Goodbye India Bibi

This weekend we said goodbye to India Bibi Plantation as our single-origin espresso. At The Barn Coffee Shop we like to serve coffees from individual farms or locations so that we can appreciated the unique nuances each origin presents in our cup. As lovers of coffee we appreciate the opportunity to really get to know one single-origin at a time as we work with it constantly for over a month at a time.

These past four months we have been primarily serving India Bibi Plantation AA as our main coffee as espresso. Here's a little info about it:

Varietal: Red Catucaí (known locally as HDT)

Process: Fully washed & sun dried on patios 

Altitude: 600-800 metres above sea level 

Owner: Faiz Moosakutty & family 

Town: Sunticoppa

We chose this coffee because of it's 'traditional' characteristics. Being a very low-grown coffee the cherries ripen quickly producing less complex sugars and subtler, earthy taste. Faiz mitigates some of the low-grown effect by growing his coffee in the shade, this helps slow down the rate the cherries ripen, resulting in a slightly sweeter taste, yet still the earthiness of low-grown asia-pacific coffees. On my simplified spectrum of coffee flavour profiles I'd place it here:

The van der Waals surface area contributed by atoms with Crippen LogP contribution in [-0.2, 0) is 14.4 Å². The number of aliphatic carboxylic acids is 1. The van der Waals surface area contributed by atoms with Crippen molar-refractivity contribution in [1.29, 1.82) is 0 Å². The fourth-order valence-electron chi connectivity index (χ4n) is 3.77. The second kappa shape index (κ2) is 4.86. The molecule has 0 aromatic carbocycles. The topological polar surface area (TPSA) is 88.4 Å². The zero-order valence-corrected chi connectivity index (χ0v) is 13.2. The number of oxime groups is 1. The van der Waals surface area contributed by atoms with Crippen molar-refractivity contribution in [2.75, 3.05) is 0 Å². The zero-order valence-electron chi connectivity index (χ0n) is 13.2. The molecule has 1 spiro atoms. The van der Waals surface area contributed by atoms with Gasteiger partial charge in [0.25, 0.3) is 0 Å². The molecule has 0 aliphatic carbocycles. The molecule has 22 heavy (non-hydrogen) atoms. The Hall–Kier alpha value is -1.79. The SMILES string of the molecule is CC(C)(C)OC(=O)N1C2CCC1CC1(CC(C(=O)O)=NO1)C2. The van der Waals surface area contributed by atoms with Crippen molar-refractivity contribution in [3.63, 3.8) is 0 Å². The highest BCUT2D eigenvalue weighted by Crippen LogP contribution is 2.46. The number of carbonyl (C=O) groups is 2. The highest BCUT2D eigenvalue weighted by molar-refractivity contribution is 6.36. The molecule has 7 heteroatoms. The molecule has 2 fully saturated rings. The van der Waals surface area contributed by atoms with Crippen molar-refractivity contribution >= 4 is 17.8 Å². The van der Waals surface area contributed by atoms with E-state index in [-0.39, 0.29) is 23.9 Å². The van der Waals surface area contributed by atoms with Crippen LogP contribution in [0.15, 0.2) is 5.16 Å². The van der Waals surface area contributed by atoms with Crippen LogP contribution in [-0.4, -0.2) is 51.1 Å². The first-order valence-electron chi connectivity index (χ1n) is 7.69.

India Bibi is imported by one of the UK's biggest specialty importers Mercanta, and so, many of the UK's specialty roasters have roasted his coffee at some point. We first tasted his coffee through Has Bean whose cupping notes 'leather and tobacco' initially were off-putting. Once tasted we discovered that it had an amazing body, perfect for an espresso that cuts through milk. More recently Green Hood one of our favourite coffee shops in Nottingham have served it as their resident second espresso option. Many hours were spent at Green Hood while preparing for our opening last May, so to pick India Bibi as our first espresso felt natural.

Along with his care for quality and environment, Faiz, really looks after his farmers, 50% of whom live on site with free electricity, housing and medical care. Faiz himself comments "it's a big responsibility - like looking after a family of 100 people!". Why the name Bibi? It's named after his mother. The farm has been part of his family since 1960, although its an old farm, Faiz has overseen the replanting of the entire estate since 1990.

This coffee was roasted in locally in East Leeds by Cielo Coffee Roasters